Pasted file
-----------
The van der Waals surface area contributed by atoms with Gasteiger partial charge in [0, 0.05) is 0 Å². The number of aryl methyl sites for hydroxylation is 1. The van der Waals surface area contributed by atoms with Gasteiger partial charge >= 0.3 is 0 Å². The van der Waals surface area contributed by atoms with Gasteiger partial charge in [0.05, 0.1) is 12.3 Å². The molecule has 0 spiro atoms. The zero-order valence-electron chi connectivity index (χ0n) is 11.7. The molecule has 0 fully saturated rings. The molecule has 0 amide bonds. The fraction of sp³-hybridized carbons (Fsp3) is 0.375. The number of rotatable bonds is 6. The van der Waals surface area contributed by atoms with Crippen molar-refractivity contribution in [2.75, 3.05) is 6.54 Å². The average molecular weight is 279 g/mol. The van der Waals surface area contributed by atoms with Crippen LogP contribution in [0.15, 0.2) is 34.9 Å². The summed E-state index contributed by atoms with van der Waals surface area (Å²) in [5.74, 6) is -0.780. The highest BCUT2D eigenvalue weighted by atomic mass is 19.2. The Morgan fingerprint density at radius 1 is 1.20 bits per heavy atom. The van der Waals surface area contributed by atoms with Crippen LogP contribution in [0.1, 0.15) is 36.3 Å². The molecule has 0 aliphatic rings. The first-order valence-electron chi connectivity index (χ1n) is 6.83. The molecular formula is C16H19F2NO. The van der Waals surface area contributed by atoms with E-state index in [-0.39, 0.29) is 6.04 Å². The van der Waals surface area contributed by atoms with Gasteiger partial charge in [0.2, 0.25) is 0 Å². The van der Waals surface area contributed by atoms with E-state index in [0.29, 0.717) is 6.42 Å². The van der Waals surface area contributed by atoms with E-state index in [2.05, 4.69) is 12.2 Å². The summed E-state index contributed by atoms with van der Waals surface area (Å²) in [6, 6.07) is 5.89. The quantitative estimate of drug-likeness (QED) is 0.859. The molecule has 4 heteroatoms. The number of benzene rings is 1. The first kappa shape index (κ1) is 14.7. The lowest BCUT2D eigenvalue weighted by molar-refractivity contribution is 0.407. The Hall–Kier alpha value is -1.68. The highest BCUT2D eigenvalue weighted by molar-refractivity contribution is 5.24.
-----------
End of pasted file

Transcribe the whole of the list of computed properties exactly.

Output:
The van der Waals surface area contributed by atoms with Gasteiger partial charge in [0, 0.05) is 0 Å². The number of aryl methyl sites for hydroxylation is 1. The van der Waals surface area contributed by atoms with Gasteiger partial charge >= 0.3 is 0 Å². The van der Waals surface area contributed by atoms with Gasteiger partial charge in [0.05, 0.1) is 12.3 Å². The molecule has 0 spiro atoms. The zero-order valence-electron chi connectivity index (χ0n) is 11.7. The molecule has 0 fully saturated rings. The molecule has 0 amide bonds. The fraction of sp³-hybridized carbons (Fsp3) is 0.375. The number of rotatable bonds is 6. The van der Waals surface area contributed by atoms with Crippen molar-refractivity contribution in [2.75, 3.05) is 6.54 Å². The average molecular weight is 279 g/mol. The van der Waals surface area contributed by atoms with Crippen LogP contribution in [0.15, 0.2) is 34.9 Å². The summed E-state index contributed by atoms with van der Waals surface area (Å²) in [5.74, 6) is -0.780. The highest BCUT2D eigenvalue weighted by atomic mass is 19.2. The Morgan fingerprint density at radius 1 is 1.20 bits per heavy atom. The van der Waals surface area contributed by atoms with Crippen LogP contribution in [0.1, 0.15) is 36.3 Å². The molecule has 0 aliphatic rings. The first-order valence-electron chi connectivity index (χ1n) is 6.83. The molecular formula is C16H19F2NO. The van der Waals surface area contributed by atoms with E-state index in [-0.39, 0.29) is 6.04 Å². The van der Waals surface area contributed by atoms with Gasteiger partial charge in [0.2, 0.25) is 0 Å². The van der Waals surface area contributed by atoms with E-state index in [0.29, 0.717) is 6.42 Å². The van der Waals surface area contributed by atoms with E-state index in [2.05, 4.69) is 12.2 Å². The summed E-state index contributed by atoms with van der Waals surface area (Å²) in [6, 6.07) is 5.89. The quantitative estimate of drug-likeness (QED) is 0.859. The molecule has 4 heteroatoms. The number of benzene rings is 1. The first kappa shape index (κ1) is 14.7. The lowest BCUT2D eigenvalue weighted by molar-refractivity contribution is 0.407. The Hall–Kier alpha value is -1.68. The highest BCUT2D eigenvalue weighted by molar-refractivity contribution is 5.24.